ROBOCOP (José Padilha, 2014)
OmniCorp is making a fortune using robotic law enforcement overseas, and CEO Raymond Sellars (Michael Keaton) can’t wait to deploy it on the streets of the United States. Sufficient Congressional and public resistance requires finding a solution to persuade the masses that his machines provide a safe method of policing. The lack of a human element in decision-making is the sticking point for many, so the way to alleviate public fears is to enhance a wounded officer with the latest technological advancements.
With so much riding on the experiment, the perfect candidate is needed to inhabit the suit. They find him in Detroit cop Alex Murphy (Joel Kinnaman), who is just a head, hands, and thorax after being targeted in a car bombing. His grieving wife Clara (Abbie Cornish) consents to the procedure as a way of keeping him alive but fails to consider that doing so turns him into corporate property. As Alex’s intellect and emotional capacity prove problematic in testing, leading OmniCorp scientist Dr. Dennett Norton (Gary Oldman) is instructed to program the human element out of him.
The 1987 ROBOCOP satirized corporate greed and questioned putting trust in technology. Director José Padilha and screenwriter Joshua Zetumer’s ROBOCOP consigns the biting humor to segments with Samuel L. Jackson’s cable news blowhard stumping for the adoption of robotic security forces. Reflecting the times, the challenge in this version isn’t whether such science should be used for law and order but who is controlling it and to what end. For instance, in the near future drones are almost certain to become more widely employed, so the question becomes how they are incorporated without infringing on the rights and safety of citizens. Other thematically relevant information is lobbed into the new ROBOCOP, but overall the film plays as though it lacks a point of view. It seeks to get credit for providing food for thought without digesting.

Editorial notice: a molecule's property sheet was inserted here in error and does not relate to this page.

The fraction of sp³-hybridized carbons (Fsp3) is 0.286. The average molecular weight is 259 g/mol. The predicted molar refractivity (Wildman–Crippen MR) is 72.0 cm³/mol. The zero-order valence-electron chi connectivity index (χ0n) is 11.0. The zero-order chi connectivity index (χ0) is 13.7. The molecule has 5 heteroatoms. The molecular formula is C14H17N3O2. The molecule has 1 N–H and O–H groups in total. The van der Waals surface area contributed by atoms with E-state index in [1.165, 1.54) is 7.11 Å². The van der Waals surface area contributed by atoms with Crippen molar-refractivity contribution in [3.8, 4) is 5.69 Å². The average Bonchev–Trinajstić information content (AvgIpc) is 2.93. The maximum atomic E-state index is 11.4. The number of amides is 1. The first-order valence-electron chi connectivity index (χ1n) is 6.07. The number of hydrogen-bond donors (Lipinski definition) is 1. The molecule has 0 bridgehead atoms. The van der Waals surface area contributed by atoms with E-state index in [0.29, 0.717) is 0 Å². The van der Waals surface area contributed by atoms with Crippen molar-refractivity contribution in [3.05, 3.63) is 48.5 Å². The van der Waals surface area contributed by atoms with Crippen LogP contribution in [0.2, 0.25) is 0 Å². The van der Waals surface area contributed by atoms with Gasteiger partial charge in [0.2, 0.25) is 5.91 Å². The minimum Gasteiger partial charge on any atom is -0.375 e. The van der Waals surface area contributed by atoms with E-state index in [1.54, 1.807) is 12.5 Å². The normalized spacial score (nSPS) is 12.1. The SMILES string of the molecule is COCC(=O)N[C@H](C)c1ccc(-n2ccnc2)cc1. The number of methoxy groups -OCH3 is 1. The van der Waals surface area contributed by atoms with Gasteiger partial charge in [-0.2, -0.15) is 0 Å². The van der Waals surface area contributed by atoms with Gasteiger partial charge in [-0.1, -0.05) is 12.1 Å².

The talented cast, which also includes Marianne Jean-Baptiste, Jennifer Ehle, and Jackie Earle Haley, add class to what has the potential to be savage material. Like the new, shiny ROBOCOP with the latest special effects and slick production values, the actors are simply adornments. Respected actors, snippets of sociopolitical commentary and flashy computer effects are collected badges to claim something vital is present. It looks good but lacks the personality or depth.
With more focus placed on the forces manipulating him behind the scenes and the family that misses what he was, it can seem like the RoboCop character is an afterthought in his own film. Part of the appeal of Peter Weller’s version was seeing a cyborg lawman push around the city’s scumbags in ways a mere man would be incapable of doing. Through no fault of Kinnaman’s, this RoboCop isn’t cleaning up the city so much as he’s trying to solve his own murder and get his emotions to override his programming. What Murphy looks like when the suit is removed is a great and disgusting reveal, yet there’s little identification with what remains of the man who’s an unwilling tool of the powerful.